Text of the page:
expression of countenance like John J.
Ingalls when a iwwerful electric light
strikes his siectacles just right.
The cat lit out down the track like a
long, black jiencil mark, and 111 bet my
Went Shore divideuds for this year that
he was in Cincinnati two trains ahead
of the old man in the gray shawl.
The following letter was shown me by
a physician friend of mine in Ohio. He
sends it to me to show that women do
not have a monopoly on the postscript
Shelby obio march eight Doc-ter sir t pot
one of your wmpk ts ou the trwtisof iuhaiiiug
rnedisins up the nose and was too see Mrs
baker who is a sufferer from your treetisJt
tbru them i am tndused to write you and a.k
off you your luwist terms off trvetis for we are
not able to pay murh a we have bin a puyiriK'
out A- navies oat for sickness fc still no better
so I thot I would write you and Rive you my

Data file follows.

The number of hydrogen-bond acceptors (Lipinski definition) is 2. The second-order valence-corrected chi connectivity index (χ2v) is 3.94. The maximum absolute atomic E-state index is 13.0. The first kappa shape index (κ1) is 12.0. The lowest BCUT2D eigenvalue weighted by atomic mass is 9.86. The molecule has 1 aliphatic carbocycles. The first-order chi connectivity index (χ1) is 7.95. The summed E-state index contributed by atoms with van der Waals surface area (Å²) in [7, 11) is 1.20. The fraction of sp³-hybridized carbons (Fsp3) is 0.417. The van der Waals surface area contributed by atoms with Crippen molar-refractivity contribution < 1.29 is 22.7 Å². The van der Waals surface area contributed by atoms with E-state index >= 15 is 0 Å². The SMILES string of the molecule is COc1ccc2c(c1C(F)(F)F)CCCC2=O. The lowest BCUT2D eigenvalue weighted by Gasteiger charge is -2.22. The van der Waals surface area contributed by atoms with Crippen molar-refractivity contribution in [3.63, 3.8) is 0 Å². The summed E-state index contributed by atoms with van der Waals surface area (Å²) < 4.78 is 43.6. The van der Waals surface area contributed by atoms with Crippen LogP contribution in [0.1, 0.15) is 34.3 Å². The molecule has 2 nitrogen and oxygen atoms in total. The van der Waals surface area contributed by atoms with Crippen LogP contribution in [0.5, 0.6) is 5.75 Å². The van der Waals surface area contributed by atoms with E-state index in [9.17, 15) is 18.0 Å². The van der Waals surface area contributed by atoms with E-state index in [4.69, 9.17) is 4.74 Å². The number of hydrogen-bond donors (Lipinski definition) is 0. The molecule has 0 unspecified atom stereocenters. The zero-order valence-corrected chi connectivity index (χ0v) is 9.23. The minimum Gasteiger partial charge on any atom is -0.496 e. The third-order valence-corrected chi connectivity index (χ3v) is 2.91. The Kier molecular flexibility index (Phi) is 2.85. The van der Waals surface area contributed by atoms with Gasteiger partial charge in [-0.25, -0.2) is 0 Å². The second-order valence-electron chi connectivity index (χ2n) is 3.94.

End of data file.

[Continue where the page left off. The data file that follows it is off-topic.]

simptoms lirad ache paiu in che?t bronicle
tubes afected t-hort nos of breath with agouti n-l
of hawking and nervousness once in a while a
elite leaver and also ehiliness now plea.ne let
os no in next mail what yon think you can do
for me and the least you can do it for direct
to Shelby rirbliind Co Ohio
1;kj AUIN Kkipks.
ps am bilious and have bin all the time
have to take medicine all the time it t. my
vife ami not uir that in sick li Kkipks.
Isn't that just like a man, to go ou that
way all through tbe letter without stoji
ping for breath, feed, water or semi
colons, and then lay the whole business
off on his wife?
'oo noj.mns3U a-isijavua
aaij parretn sisqjo pj o j 5oojt ait
ooq jad oSI$ '3ud jo jdiixu uo ssudxa aq us
axvTtpp jo spaxptroq joj it anotrarji
oq ion prnoa eqa pari U9tnaauuoo
pjrtrj aoq aaojsq aX3IHi E.HaHIOW
pn 9jim. in--9881 3 a urL 'njATpo
'ash Hiuia qiihq mm
0LD ST H&tTZ ft S&HH8S9
Will Cur any
IT WILL NOT
It YOU TAKB
$ 500 Reward for aay
injurious anbuaoe fonsd
as wa say. Sert postpaid
on racaiDC of prica.
Twentr- Vi va Ceata.
NORMAN LICHTY. FAMILY OmimisT.
. Das Molnea. Iowa.
Fora1eb all druejrWt. "Hart 3t Bafinneu.
Leave Your Orders for
Corner Eleventh street nd Tenth arenne.
Tele hone No. 1231.
H. F. LAMP Manager.
Kl R OF. OIEFFEN BACH'S
ISMt CWE '' StViXal, tuHWlIS
" BSIkAlt? HSU BUS m3,
MIC3l-3fl ! U UIH. ND
MKCh MICieATlOrs III BsTCf R
TalKTf OX Cif:TMkT,bip.l-
ti- e), rvlter. tb. nrt r j. ho-M.
a trtal Lj imii nil for fl Clrro.r fin.
THE pem OKUC CO..
ALL KINDS OF